Most Common Mistakes - Sacrificing good technique for more weight
This aligns with the “lifting too heavy” post I put up previously, but there is a very slight difference.
Whilst lifting too heavy could be a mistake for a couple of reasons - partly because you can’t maintain good form with higher loads, but also because for many guys (and girls) who want to get bigger, it’s not all about weight, but about time under tension and volume of work, so for many bodybuilders, it may actually be more beneficial to lift slightly lighter weights (even as low as 50 or 60% of your maximum in some cases).
For those looking to get bigger, it’s not about the maximum amount you can lift.
The mistake of sacrificing good technique for more weight covers not just the bodybuilders, but the strength athletes too, and the vast majority of gym-goers who base their training goals on “How much can you bench, bro?”
Instead of focussing on performing all reps with good form, at a controlled tempo, with a set rest period, their aim is simply to keep adding weight to the bar regardless of technique, so you can claim the crown of lifting X weight.
For the sake of safety and continued ability to train (and get stronger), it’s always better to lift to your “technical failure” i.e. the maximum amount you can lift *with good technique* rather than absolute failure (the maximum amount you can lift, period, regardless of technique).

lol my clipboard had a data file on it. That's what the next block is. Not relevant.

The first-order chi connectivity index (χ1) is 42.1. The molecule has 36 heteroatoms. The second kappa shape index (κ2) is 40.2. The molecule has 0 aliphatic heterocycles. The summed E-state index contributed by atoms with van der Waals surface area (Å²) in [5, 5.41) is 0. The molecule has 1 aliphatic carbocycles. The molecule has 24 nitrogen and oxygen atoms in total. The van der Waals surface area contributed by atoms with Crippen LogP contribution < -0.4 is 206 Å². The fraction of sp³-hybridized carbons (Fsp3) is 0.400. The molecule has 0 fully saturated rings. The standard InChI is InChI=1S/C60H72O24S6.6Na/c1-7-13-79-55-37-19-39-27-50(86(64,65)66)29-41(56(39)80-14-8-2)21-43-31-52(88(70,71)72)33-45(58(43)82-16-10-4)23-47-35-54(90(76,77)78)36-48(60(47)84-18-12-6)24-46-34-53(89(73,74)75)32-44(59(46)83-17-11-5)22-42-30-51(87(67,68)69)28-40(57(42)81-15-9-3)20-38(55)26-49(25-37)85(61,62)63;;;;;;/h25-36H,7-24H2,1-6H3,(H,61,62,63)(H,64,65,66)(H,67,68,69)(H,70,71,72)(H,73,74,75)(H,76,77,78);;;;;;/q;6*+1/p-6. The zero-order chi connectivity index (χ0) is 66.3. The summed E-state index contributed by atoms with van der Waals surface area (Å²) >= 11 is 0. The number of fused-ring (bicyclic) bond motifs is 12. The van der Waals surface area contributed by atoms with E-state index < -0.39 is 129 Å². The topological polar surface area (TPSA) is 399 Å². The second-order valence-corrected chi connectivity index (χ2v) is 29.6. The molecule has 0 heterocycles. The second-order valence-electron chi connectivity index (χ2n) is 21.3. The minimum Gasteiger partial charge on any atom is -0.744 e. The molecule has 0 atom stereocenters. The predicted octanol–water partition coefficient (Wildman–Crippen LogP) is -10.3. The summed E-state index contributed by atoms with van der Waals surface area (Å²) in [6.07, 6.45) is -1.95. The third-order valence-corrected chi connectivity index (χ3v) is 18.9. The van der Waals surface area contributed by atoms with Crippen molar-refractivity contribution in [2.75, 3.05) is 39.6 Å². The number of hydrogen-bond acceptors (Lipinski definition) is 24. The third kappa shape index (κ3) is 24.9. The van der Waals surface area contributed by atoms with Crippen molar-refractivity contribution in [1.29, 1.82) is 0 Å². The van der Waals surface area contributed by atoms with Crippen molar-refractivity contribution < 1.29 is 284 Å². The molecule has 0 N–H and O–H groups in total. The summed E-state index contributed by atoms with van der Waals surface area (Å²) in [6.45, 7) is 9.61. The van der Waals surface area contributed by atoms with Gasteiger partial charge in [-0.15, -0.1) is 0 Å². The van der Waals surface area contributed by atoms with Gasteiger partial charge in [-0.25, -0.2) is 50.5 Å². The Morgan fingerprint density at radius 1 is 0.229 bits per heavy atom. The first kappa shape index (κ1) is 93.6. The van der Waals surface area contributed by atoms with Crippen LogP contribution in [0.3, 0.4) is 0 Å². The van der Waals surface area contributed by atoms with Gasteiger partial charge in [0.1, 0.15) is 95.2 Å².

Nothing will hinder your strength gains like an injury, it could set you back months, or even years and severely limit your strength potential.
I’m more impressed by the guys lifting heavy with good technique than the guys lifting ridiculous weights with a hunch back - I’m just waiting for the “pop” and a scream (and I’ve seen it a few times - it aint pretty!).
Other than a few *planned* test sessions or competitions, absolute maximum lifts should be few and far between and the possible consequences (i.e. injury) should be accepted as a risk you’re willing to take. If you’re not, then avoid these tests.
Look at the World’s Strongest Man competitions - without fail you’ll see someone get injured because they’re taking the risk and pushing beyond what they’re capable of. It’s a risk they accept and are willing to take in order to compete on the world stage.
The same goes for any powerlifting/strongman competition, if you;re pushing your limits, you’re taking that risk.
The more you take the risk, the more likely you are to get injured, so doing this every week, or even every training session, is a recipe for disaster. Not to mention that your body just won’t recover fast enough if you’re doing this, further increasing the likelihood of getting injured.
Some people might get away with it, but only for so long. Very few can continue like this for long stretches.
So the take-home point here is similar to the “lifting too heavy” post -
- Only work to your TECHNICAL limit
- Have back-off weeks where you lift a bit less to help your body recover
- Use appropriate set, rep and rest schemes to achieve your desired result (often, the weights you’re lifting aren’t as important as you think)
- Only test yourself occasionally, if you need to, and if you’re fully aware and accepting of the risks
- Don’t chase weights, chase better lifts - that could just be better technique or more controlled reps, not just more weight
Be safe, be sensible and you’ll reap the rewards :)